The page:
A few weeks after the Behringer monitors had arrived I learned of the mating subwoofer, Behringer’s B2092A. This was also a comparable bargain, so I bought two. Yes, stereo subwoofers. Such decadence.
The B2092A is beautiful in a way that many people will not appreciate. It’s a device built to a task with little concern for superficial things like aesthetics. It’s a 4th order double-tuned bandpass enclosure housing two long throw 8” drivers, their amplifier and crossover electronics. The built-in amp provides 360 watts rms below 80Hz with a range of adjustments to compensate for level and placement in the room.
It’s not small. In fact, most people would say it’s large. Big and black and not at all attractive, it makes a near perfect stand for the mating 2031A monitors. This is why I decided to buy two.
There’s just something beautiful about a device that’s designed to do one thing without compromise and the Behringer subwoofers epitomize that to me….even if my wife won’t allow them in the house.
So often product designers are forced to constrain their designs by arbitrary criteria that impact performance. Most sub-woofers must fit into a home décor. There are therefore limits on the acceptable size of the cabinet, finish, etc. With professional gear this is less the case. Performance comes first, mating into the décor is not as great a concern. In this case, its basic black finish goes with everything.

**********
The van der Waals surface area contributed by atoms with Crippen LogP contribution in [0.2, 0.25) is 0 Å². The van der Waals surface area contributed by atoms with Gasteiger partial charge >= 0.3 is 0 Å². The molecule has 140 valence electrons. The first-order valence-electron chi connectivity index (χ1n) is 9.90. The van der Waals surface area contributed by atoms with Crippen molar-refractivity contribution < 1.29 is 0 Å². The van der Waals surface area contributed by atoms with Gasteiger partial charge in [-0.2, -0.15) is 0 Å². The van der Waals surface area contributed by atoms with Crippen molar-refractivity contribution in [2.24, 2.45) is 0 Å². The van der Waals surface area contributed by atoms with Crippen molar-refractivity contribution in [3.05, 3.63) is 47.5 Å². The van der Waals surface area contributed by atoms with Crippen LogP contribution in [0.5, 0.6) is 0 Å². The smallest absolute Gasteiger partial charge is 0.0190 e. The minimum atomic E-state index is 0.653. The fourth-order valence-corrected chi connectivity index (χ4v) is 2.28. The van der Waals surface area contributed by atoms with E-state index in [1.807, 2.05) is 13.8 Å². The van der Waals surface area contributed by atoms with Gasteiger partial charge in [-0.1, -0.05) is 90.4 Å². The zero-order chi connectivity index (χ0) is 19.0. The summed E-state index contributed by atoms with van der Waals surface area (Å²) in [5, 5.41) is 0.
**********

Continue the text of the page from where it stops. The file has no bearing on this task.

All tolled the Behringer rig provides over 1200 watts of drive into my office, which is a 440 square foot space with a vaulted ceiling. The picture (above) would seem nonsensical as the speakers flank the couch. However, my desk is opposite the couch at the ideal listening location. I rarely have visitors to the home office so it’s arranged to satisfy my requirements, and mine alone.
There are two sets of terrace doors that open the office to our back yard and deck. Suffice it to say that the Behringer gear lets us bath the property in music without breaking a sweat. We can seriously annoy the neighbors, but we usually don’t.
FWIW, the monitors are fed by a Logitech Squeezebox via a small Soundcraft mixer. The mixer brings that –10 dbm unbalanced signal from the Squeezebox up to a +4 dbm balanced signal for the monitors.
For the past five years Halloween has been a big event around our house. That’s a topic for another lengthy post when the event draws near. Suffice it to say that a music track with sound effects plays a significant part of the Halloween presentation.
My choice of semi-pro powered monitor speakers has definitely helped this annual project, especially the dual subwoofers. I can drag the hardware into the front yard and hide it artfully in the garden while feeding it a complex mixed music and effects track. It provides more then enough drive to spook the kids and impress the adults.
In part 5: Performance Verification By Measurement